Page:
Suit Buying Tips

Cashmere Suits

Cashmere Suits – highly coveted for their soft feel and incredible comfort, one should covet and care for this luxury cloth. We’ve all felt the soft warmth of cashmere apparel but let’s get into some of the advantages and disadvantages of owning an entirely cashmere suit.

When drooling over this fabric, don’t forget the most important aspect of a suit – fit. A $15,000 suit doesn’t make you slick, stylish, or classy if it doesn’t fit.

Also, remember that you don’t always have to get a 100% cashmere created suit. A suit can be made in a nice blend that includes both wool and cashmere. This keeps the price down and gives you the advantages of wool with some of the comfort of cashmere.


If you live in an area with rapidly changing climates, cashmere will keep you consistently warm. It provides insulation without weighing you down. The fibers are highly adaptable and appropriate for nearly all climates.

Cashmere’s ability to insulate you will correspond with the moisture content in the air. With high loft, it’s softer than linen and cotton, making it luxuriously soft. This may be a good fabric choice for your winter rotation – it will keep you cozy and warm.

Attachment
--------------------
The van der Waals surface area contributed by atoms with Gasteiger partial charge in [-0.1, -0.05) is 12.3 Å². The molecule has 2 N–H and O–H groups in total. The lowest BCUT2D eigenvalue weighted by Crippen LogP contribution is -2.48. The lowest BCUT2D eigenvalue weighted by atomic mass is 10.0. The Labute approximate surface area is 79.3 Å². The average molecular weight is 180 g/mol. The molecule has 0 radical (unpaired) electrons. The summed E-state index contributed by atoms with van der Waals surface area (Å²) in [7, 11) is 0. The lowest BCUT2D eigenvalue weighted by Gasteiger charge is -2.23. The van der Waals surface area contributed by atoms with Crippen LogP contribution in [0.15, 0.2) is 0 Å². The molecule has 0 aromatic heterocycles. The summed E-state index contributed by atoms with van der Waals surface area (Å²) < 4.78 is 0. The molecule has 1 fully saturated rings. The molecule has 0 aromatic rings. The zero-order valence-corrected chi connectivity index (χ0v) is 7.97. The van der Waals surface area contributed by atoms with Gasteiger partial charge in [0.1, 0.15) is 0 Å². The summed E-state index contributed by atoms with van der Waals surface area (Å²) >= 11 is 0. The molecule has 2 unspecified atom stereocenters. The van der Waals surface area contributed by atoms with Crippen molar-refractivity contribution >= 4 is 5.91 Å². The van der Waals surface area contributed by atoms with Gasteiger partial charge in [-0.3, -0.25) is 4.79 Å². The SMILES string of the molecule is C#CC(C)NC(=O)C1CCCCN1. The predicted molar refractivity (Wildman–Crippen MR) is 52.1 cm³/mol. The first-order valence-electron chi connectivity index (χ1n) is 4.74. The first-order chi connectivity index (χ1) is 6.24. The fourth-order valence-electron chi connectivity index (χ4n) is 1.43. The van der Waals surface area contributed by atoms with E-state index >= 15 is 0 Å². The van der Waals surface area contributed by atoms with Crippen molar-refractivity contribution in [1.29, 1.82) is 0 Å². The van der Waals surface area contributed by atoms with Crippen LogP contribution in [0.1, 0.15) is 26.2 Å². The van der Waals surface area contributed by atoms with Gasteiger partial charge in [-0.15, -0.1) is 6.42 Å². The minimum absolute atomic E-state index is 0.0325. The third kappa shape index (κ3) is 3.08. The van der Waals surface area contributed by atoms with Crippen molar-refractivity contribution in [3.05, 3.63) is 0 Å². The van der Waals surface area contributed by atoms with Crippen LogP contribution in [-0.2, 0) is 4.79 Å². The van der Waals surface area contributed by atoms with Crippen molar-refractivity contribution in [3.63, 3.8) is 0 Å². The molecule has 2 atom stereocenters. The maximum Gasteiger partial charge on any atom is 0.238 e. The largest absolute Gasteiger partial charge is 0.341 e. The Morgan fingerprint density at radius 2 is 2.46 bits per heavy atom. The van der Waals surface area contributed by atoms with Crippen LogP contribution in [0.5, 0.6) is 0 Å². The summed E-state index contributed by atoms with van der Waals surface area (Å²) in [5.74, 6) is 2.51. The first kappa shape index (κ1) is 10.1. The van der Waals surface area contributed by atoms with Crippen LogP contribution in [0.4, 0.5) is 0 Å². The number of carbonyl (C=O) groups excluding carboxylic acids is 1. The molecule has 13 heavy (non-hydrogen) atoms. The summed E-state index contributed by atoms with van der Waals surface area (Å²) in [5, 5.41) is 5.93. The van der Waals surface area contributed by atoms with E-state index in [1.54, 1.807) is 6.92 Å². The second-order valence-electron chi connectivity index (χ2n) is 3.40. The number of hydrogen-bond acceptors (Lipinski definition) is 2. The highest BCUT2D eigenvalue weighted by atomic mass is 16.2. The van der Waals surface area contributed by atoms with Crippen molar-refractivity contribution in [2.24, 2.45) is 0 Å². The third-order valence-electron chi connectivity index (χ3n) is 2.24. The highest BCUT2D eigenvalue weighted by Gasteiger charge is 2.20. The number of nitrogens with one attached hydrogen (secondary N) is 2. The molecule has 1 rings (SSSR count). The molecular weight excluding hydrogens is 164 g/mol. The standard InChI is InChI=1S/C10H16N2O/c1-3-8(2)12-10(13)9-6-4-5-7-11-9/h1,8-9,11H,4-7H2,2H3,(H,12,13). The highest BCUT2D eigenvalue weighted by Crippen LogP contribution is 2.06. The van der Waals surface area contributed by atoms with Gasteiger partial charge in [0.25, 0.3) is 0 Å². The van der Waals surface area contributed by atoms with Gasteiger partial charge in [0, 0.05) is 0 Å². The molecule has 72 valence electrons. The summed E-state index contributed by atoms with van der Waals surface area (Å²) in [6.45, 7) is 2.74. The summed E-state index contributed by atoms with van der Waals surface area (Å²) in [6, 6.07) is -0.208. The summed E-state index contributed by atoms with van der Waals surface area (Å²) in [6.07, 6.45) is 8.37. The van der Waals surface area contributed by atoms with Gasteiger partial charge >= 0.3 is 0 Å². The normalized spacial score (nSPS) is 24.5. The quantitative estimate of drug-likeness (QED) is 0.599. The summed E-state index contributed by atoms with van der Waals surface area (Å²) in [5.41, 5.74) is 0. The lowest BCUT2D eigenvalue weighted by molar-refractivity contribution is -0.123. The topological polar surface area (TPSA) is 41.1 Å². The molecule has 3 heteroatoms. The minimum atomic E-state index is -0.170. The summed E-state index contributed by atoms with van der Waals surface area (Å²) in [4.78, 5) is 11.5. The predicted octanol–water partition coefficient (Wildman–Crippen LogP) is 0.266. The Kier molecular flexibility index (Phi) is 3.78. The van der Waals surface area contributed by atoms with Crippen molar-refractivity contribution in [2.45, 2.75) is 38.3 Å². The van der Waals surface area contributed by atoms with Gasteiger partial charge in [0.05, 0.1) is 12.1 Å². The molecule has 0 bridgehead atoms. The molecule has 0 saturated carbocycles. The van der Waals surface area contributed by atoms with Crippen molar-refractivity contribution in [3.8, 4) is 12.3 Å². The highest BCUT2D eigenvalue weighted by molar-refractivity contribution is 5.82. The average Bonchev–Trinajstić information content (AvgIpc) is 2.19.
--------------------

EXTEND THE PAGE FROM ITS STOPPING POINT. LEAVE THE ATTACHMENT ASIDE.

If you’ve ever watched Seinfeld you know that beautiful women will walk up to you and feel your jacket before asking, “is this cashmere?”

Cashmere Suits Disadvantages

Cashmere is not cheap. You will probably pay an exorbitant amount of money to have a suit woven completely with this material. This type of suit may be hard to find nowadays as most designers experiment with material blends – silk and wool and polyester and wool to name a few.

Many companies are moving towards more synthetic materials for all types of suits. While this suit most certainly sends a stylistic message, it’s not always the most practical. Most of the time, cashmere provides too much warmth. It works in a rotation and for special occasions, because cashmere requires a lot of maintenance. It’s known for its softness, not its durability, and must be delicately treated.

Moths love cashmere (and not in the same way you do) and will seize any opportunity to create some holes in your new suit, so make sure you have a cedar closet or moth balls. If you spill anything on your suit, moths will have all the more reason to snack on your thousand-dollar jacket.

If the advantages outweigh the disadvantages, then wear your cashmere suit proudly; don’t however, expect to wear it everyday and have it last very long.

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